If a picture's worth a 1,000 words then video is king. We had an opportunity to shoot some while installing a headache rack and rear hoop rack on a local customer's truck. What makes this a little different is the fact that the customer already had a tool box in the back. Our Heavy Duty bed rails (mounts) are longer, stouter, and designed to be compatible for tool box use. They provide a flat surface, front to rear, for the tool box to rest on. Choosing the heavy duty over our standard is a good idea, even if you don't plan to use a box. In this case we recommend bolting through both the tool box and our bed rails to securely sandwich everything together. So, in the video we demonstrate how to best position the box, measure and layout marks, and drill for the fasteners. Of course, if you don't have a tool box, installing our headache racks for trucks will go that much quicker.
The customer also had a late model GMC in which the factory engineers mysteriously designed an odd shaped hole in the plastic trim that surrounds the rear stake pocket in the bed. Starting in around 2015 Chevy/GMC trucks started coming with a non-rectangular shaped opening in the plastic surrounding the rear pocket. It's larger than the stake pocket in some areas and partially covers it in the front. Weird!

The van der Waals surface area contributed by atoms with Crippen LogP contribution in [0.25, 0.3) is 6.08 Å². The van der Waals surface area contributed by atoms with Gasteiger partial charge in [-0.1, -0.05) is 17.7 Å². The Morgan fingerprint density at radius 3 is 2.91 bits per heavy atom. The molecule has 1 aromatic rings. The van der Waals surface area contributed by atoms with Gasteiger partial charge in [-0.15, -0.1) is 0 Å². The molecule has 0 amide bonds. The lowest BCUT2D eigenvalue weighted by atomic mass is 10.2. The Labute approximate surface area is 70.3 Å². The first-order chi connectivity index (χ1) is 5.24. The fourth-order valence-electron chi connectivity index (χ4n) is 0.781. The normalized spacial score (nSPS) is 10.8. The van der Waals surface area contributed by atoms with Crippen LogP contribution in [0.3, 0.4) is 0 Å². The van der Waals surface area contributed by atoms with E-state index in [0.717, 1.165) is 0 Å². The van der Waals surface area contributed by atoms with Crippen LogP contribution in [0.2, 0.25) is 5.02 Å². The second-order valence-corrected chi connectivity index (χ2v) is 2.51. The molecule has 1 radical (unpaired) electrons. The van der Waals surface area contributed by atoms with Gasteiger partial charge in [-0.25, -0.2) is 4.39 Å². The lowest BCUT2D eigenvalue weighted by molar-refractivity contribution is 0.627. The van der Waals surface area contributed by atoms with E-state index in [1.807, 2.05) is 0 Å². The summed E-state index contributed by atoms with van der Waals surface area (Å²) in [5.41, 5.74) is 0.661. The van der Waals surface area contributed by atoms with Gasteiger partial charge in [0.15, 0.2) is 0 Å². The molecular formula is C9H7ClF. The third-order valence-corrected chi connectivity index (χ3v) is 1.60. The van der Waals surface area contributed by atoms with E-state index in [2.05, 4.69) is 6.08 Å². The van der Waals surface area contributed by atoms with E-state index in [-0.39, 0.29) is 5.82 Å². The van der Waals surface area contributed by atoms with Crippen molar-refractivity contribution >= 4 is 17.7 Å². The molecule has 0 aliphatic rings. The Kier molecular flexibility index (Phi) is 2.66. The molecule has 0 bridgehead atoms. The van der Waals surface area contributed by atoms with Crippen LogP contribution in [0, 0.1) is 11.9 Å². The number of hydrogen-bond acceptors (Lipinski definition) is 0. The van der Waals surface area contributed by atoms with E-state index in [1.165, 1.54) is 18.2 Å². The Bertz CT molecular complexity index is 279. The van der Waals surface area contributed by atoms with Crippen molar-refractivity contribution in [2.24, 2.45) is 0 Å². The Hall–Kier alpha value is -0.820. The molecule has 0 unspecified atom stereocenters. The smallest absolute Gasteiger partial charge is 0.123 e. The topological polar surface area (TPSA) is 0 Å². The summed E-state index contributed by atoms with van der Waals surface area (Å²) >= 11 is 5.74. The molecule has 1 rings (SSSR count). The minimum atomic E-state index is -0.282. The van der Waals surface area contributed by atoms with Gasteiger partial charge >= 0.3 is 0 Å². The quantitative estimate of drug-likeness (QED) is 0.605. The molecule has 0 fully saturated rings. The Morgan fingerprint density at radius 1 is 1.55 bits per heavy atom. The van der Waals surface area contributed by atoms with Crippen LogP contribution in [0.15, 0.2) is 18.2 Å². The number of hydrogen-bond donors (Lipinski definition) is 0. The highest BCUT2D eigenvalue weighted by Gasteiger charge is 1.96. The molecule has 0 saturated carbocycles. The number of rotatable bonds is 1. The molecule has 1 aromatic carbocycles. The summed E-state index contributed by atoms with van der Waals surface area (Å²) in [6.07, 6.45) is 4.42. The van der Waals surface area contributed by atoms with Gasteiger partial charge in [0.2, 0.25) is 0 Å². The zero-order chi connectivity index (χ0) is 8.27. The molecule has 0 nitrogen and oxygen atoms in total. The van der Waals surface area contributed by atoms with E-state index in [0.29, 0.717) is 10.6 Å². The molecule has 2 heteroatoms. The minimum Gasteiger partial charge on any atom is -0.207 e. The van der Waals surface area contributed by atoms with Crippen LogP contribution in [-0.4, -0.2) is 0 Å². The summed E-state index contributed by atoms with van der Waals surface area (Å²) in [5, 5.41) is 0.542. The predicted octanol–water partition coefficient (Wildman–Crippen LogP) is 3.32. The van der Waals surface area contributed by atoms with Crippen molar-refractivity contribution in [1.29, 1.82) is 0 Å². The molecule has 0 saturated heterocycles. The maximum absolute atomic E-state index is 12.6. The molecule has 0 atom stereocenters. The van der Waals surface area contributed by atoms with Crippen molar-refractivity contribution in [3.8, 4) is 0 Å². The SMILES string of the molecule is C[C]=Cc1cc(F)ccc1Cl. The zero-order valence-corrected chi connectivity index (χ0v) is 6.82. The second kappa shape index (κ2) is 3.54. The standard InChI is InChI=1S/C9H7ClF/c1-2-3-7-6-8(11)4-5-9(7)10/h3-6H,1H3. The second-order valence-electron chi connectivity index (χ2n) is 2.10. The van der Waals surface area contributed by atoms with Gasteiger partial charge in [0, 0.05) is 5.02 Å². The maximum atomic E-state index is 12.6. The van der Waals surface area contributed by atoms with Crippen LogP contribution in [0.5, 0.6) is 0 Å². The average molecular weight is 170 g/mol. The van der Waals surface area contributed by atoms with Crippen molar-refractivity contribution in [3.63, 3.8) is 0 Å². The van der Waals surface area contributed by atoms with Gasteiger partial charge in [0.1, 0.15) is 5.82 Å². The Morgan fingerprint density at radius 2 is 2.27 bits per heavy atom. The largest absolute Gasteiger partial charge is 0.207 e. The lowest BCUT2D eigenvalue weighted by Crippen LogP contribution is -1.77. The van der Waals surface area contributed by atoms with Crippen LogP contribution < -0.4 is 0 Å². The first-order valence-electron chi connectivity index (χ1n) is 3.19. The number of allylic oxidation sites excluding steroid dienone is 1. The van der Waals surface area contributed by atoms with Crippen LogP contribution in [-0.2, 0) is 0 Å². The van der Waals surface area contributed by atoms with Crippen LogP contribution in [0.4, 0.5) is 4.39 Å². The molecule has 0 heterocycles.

The problem with the design is it reduces the vertical stability of anything dropped down into the pocket. Our solution is to provide a pair of spacer blocks or shims that are placed in each pocket on the front surface, below the plastic that overhangs them. A strip of double stick tape will hold them in place when the rear hoop is out of the truck and not in use.
The blocks work quite well and serve as a good solution to an otherwise odd design choice by factory engineers. Once the rear hoop is dropped down into the pockets it is secured in place by a wing bolt through a factory hole inside the bed. No other trucks require a spacer block.
Dodge trucks also use a wing bolt to secure the hoop for quick and convenient removal. But, alas, aluminum body Fords (2015 and up) do not come with any such hole from the factory. The design is prone to crushing so the use of a wing bolt is not advised. For these we provide a hole in the base plate to drill through the bed and secure with a nuts and bolts provided. This downloadable instruction sheet for rear hoops explains how to install (and how installation differs) across various makes and model trucks.
Grab a cup of coffee, sit back, and watch how simple it is to install a headache rack and rear hoop rack by Spyder Industries on most popular pickup trucks.
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